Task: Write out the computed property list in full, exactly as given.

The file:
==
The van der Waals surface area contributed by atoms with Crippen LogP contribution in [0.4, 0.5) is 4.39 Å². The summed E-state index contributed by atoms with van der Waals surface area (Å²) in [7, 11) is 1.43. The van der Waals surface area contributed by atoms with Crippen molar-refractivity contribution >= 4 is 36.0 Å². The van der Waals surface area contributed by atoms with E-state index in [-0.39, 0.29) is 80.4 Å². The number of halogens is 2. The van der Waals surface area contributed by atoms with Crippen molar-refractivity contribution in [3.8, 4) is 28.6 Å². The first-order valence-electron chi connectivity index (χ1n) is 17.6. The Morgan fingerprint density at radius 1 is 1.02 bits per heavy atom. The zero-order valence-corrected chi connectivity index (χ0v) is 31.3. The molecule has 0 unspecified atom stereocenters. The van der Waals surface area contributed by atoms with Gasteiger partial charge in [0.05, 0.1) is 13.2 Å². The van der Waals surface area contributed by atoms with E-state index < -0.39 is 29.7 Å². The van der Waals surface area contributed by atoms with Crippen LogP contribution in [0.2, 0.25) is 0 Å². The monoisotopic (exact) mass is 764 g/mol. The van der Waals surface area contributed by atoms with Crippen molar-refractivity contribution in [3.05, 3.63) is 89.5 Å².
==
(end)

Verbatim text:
The van der Waals surface area contributed by atoms with Crippen LogP contribution in [0.4, 0.5) is 4.39 Å². The summed E-state index contributed by atoms with van der Waals surface area (Å²) in [7, 11) is 1.43. The van der Waals surface area contributed by atoms with Crippen molar-refractivity contribution >= 4 is 36.0 Å². The van der Waals surface area contributed by atoms with E-state index in [-0.39, 0.29) is 80.4 Å². The number of halogens is 2. The van der Waals surface area contributed by atoms with Crippen molar-refractivity contribution in [3.8, 4) is 28.6 Å². The first-order valence-electron chi connectivity index (χ1n) is 17.6. The Morgan fingerprint density at radius 1 is 1.02 bits per heavy atom. The zero-order valence-corrected chi connectivity index (χ0v) is 31.3. The molecule has 0 unspecified atom stereocenters. The van der Waals surface area contributed by atoms with Gasteiger partial charge in [0.05, 0.1) is 13.2 Å². The van der Waals surface area contributed by atoms with E-state index < -0.39 is 29.7 Å². The van der Waals surface area contributed by atoms with Crippen LogP contribution in [0.2, 0.25) is 0 Å². The monoisotopic (exact) mass is 764 g/mol. The van der Waals surface area contributed by atoms with Crippen molar-refractivity contribution in [3.05, 3.63) is 89.5 Å².